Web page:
Due to their relative simplicity and tractability, the two-level quantum system and the quantum harmonic oscillator are two of the most important prototype models for quantum systems. These models are widely used for describing real physical systems, as well as for tutorial purposes. In this article we discuss a range of aspects of quantum control primarily focused on the basic two-level quantum system as the system to be controlled. Two level systems are used in quantum computing as the qubit, in NMR spectroscopy as a basic spin system, and in quantum optics as a model for an atom with two energy levels. The oscillator plays a role in the representation of an electromagnetic field to which the two-level atomic system is coupled, Figure 1, [18, Fig. 9.1].

Figure 1: An atom interacting with an electromagnetic field (e.g. photon emission).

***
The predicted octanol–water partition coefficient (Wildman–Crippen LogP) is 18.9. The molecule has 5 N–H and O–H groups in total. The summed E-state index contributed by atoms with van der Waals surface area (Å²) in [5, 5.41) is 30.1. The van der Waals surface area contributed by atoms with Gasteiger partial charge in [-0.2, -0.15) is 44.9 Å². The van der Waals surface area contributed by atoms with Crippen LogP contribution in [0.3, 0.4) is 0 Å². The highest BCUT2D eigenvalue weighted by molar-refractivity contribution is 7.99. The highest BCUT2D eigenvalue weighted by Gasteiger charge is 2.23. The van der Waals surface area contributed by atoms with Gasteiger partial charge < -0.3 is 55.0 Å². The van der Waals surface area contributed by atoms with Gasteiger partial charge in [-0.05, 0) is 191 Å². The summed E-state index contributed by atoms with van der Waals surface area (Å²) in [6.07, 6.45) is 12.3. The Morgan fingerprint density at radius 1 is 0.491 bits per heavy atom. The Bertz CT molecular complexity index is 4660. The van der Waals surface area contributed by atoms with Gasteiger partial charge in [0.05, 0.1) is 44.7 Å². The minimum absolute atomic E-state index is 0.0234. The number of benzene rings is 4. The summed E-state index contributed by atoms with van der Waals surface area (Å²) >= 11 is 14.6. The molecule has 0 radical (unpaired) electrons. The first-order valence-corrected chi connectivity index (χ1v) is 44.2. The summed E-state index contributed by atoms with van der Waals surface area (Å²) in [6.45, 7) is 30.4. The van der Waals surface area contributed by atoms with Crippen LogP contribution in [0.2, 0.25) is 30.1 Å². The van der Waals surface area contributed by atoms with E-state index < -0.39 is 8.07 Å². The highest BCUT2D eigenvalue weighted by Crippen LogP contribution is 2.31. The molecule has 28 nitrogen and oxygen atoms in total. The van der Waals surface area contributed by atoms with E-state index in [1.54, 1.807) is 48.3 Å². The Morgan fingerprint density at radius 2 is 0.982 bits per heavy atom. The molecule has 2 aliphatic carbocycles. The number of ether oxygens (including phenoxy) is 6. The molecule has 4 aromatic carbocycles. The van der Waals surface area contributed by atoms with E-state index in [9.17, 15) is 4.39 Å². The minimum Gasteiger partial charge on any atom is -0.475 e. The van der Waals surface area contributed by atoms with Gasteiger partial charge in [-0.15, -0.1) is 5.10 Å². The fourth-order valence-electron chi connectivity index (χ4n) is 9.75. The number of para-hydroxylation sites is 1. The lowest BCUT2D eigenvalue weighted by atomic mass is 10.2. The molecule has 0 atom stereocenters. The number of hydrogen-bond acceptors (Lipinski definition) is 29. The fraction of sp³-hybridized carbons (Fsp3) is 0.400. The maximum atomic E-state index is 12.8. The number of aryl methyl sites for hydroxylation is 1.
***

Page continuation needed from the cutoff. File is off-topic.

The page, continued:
In this chapter we consider a two-level atom coupled to several electromagnetic field channels. In the absence of any other influences, the behavior of the atom will evolve in time according to the laws of quantum mechanics, as determined by the self-energy of the atom, the nature of the fields and how they are coupled to the atom. The field channels may be used to gather information about the atom, and to influence the behavior of the atom. Figure 2 shows a schematic representation of an atom coupled to a pair of optical field channels, one of which is used to describe light shone on the atom, while the other channel contains the outgoing light, [18, Sec. 9.2]. Also shown is a channel used to apply a rapid radio-frequency (RF) pulse. As will be explained, light shone on the atom may be regarded as a control signal that may be classical or quantum in nature; the later allowing for coherent feedback control. In this article we are interested in idealized impulsive models for pulses (zero width and infinite height).333In reality all pulses have non-zero width and finite height, and the impulsive model is useful when the time scales are such that the response to a rapid pulse is much faster than the other dynamics of the system. The impulsive signals are classical signals, but may be used to effect coherent transformations of the system.